Democratic Ethical Consumption and Social Justice

Public Health Ethics 15 (2):130-137 (2022)
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Hassoun argues that the poor in the world have a right to health and that the Global Health Impact Index provides consumers in well-off countries with the opportunity to ensure that more people have access to essential medicines. Because of this, these consumers would be ethically obliged to purchase Global Health Impact Index-labeled products in the face of existing global inequalities. In presenting her argument, Hassoun rejects the so-called democratic account of ethical consumption in favor of the positive change account. Two versions of the democratic change account are relevant. One underscores the importance of democratic procedures and institutions, while the other stresses our fundamental moral equality. While at least one prominent institutionalist account has problems, revised versions would be less vulnerable to Hassoun’s counterexamples. Furthermore, institutionalist accounts come with the epistemological gains from democratic procedures and deliberations, which may be especially important under uncertainty. Finally, and perhaps more challenging for the Global Health Impact index project, this measure may place the burden unfairly on those who need to buy medicines. This is a pivotal insight from the non-institutionalist version of the democratic account of ethical consumption.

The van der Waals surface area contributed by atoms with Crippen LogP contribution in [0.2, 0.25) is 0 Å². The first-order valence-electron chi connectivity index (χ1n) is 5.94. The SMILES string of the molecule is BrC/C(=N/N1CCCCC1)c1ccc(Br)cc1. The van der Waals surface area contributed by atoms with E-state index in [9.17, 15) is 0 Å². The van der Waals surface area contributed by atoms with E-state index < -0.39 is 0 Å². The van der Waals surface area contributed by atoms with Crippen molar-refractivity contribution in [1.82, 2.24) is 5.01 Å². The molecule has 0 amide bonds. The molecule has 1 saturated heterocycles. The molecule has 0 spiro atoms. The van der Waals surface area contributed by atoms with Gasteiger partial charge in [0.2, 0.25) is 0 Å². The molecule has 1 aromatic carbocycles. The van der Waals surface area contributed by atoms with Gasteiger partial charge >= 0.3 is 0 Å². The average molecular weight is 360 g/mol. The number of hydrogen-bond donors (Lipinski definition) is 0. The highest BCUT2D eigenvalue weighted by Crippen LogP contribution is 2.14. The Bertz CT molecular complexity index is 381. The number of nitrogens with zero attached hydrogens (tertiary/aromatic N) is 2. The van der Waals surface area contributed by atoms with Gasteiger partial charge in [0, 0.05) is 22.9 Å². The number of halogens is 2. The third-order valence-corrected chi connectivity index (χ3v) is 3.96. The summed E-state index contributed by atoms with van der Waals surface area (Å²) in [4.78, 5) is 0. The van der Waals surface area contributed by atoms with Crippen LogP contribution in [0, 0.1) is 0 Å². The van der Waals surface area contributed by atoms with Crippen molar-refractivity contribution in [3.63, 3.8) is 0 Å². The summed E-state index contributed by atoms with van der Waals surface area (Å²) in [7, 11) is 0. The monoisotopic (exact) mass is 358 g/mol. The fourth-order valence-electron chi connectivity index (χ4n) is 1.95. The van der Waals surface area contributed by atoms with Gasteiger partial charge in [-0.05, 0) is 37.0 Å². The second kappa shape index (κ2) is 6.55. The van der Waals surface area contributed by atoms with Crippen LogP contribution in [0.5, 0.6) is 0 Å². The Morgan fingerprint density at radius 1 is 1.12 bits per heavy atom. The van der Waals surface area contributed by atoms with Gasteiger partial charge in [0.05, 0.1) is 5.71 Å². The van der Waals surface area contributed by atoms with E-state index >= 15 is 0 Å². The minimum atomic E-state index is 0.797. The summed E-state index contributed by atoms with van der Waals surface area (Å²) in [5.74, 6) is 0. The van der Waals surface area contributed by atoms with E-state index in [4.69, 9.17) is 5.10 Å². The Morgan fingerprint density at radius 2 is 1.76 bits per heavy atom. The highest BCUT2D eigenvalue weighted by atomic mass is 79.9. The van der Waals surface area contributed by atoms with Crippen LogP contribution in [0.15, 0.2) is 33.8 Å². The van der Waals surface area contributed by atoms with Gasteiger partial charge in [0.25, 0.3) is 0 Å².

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Andreas Albertsen
Aarhus University

Citations of this work

Global Health Impact.Anders Herlitz - 2022 - Public Health Ethics 15 (2):117-118.

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